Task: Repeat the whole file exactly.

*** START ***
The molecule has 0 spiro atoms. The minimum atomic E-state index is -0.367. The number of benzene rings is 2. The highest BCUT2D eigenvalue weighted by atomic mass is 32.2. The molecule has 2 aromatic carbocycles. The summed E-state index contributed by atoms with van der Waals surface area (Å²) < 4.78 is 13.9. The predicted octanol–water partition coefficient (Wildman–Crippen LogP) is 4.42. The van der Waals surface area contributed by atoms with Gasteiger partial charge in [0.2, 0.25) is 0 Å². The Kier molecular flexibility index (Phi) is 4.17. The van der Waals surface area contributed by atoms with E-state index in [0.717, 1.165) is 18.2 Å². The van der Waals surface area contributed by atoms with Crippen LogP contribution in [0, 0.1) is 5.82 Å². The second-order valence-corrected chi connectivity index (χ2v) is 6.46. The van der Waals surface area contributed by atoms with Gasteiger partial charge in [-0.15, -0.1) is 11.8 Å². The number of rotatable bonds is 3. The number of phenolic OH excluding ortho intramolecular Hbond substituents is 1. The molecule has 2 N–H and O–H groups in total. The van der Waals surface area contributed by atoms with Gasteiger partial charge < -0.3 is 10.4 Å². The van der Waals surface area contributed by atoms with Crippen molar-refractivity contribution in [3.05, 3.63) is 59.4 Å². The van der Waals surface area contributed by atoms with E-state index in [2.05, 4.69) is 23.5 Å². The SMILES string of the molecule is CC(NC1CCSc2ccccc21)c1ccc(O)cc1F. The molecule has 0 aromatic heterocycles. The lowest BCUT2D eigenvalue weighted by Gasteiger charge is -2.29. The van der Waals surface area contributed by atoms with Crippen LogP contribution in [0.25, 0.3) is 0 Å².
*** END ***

The molecule has 0 spiro atoms. The minimum atomic E-state index is -0.367. The number of benzene rings is 2. The highest BCUT2D eigenvalue weighted by atomic mass is 32.2. The molecule has 2 aromatic carbocycles. The summed E-state index contributed by atoms with van der Waals surface area (Å²) < 4.78 is 13.9. The predicted octanol–water partition coefficient (Wildman–Crippen LogP) is 4.42. The van der Waals surface area contributed by atoms with Gasteiger partial charge in [0.2, 0.25) is 0 Å². The Kier molecular flexibility index (Phi) is 4.17. The van der Waals surface area contributed by atoms with E-state index in [0.717, 1.165) is 18.2 Å². The van der Waals surface area contributed by atoms with Crippen LogP contribution in [0, 0.1) is 5.82 Å². The second-order valence-corrected chi connectivity index (χ2v) is 6.46. The van der Waals surface area contributed by atoms with Gasteiger partial charge in [-0.15, -0.1) is 11.8 Å². The number of rotatable bonds is 3. The number of phenolic OH excluding ortho intramolecular Hbond substituents is 1. The molecule has 2 N–H and O–H groups in total. The van der Waals surface area contributed by atoms with Gasteiger partial charge < -0.3 is 10.4 Å². The van der Waals surface area contributed by atoms with Crippen molar-refractivity contribution in [3.05, 3.63) is 59.4 Å². The van der Waals surface area contributed by atoms with E-state index in [2.05, 4.69) is 23.5 Å². The SMILES string of the molecule is CC(NC1CCSc2ccccc21)c1ccc(O)cc1F. The molecule has 0 aromatic heterocycles. The lowest BCUT2D eigenvalue weighted by Gasteiger charge is -2.29. The van der Waals surface area contributed by atoms with Crippen LogP contribution in [0.25, 0.3) is 0 Å².